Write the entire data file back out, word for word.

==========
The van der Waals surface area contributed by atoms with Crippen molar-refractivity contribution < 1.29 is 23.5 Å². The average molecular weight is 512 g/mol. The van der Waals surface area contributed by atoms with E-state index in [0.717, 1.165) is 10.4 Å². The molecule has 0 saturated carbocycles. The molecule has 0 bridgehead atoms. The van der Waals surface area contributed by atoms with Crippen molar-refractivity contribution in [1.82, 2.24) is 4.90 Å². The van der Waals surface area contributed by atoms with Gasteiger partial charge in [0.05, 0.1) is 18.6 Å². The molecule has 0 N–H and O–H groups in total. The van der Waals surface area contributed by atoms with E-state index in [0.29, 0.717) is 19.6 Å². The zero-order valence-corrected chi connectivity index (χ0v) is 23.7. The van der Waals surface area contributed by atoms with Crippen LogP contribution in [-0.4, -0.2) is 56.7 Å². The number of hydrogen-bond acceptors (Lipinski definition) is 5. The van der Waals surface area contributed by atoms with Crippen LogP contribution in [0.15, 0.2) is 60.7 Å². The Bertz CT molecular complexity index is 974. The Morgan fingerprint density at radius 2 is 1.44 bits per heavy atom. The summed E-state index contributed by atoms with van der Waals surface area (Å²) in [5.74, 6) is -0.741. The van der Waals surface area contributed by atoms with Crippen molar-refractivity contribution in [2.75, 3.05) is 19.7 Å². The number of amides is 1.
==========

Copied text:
The van der Waals surface area contributed by atoms with Crippen molar-refractivity contribution < 1.29 is 23.5 Å². The average molecular weight is 512 g/mol. The van der Waals surface area contributed by atoms with E-state index in [0.717, 1.165) is 10.4 Å². The molecule has 0 saturated carbocycles. The molecule has 0 bridgehead atoms. The van der Waals surface area contributed by atoms with Crippen molar-refractivity contribution in [1.82, 2.24) is 4.90 Å². The van der Waals surface area contributed by atoms with Gasteiger partial charge in [0.05, 0.1) is 18.6 Å². The molecule has 0 N–H and O–H groups in total. The van der Waals surface area contributed by atoms with E-state index in [0.29, 0.717) is 19.6 Å². The zero-order valence-corrected chi connectivity index (χ0v) is 23.7. The van der Waals surface area contributed by atoms with Crippen LogP contribution in [-0.4, -0.2) is 56.7 Å². The number of hydrogen-bond acceptors (Lipinski definition) is 5. The van der Waals surface area contributed by atoms with Crippen LogP contribution in [0.15, 0.2) is 60.7 Å². The Bertz CT molecular complexity index is 974. The Morgan fingerprint density at radius 2 is 1.44 bits per heavy atom. The summed E-state index contributed by atoms with van der Waals surface area (Å²) in [5.74, 6) is -0.741. The van der Waals surface area contributed by atoms with Crippen molar-refractivity contribution in [2.75, 3.05) is 19.7 Å². The number of amides is 1.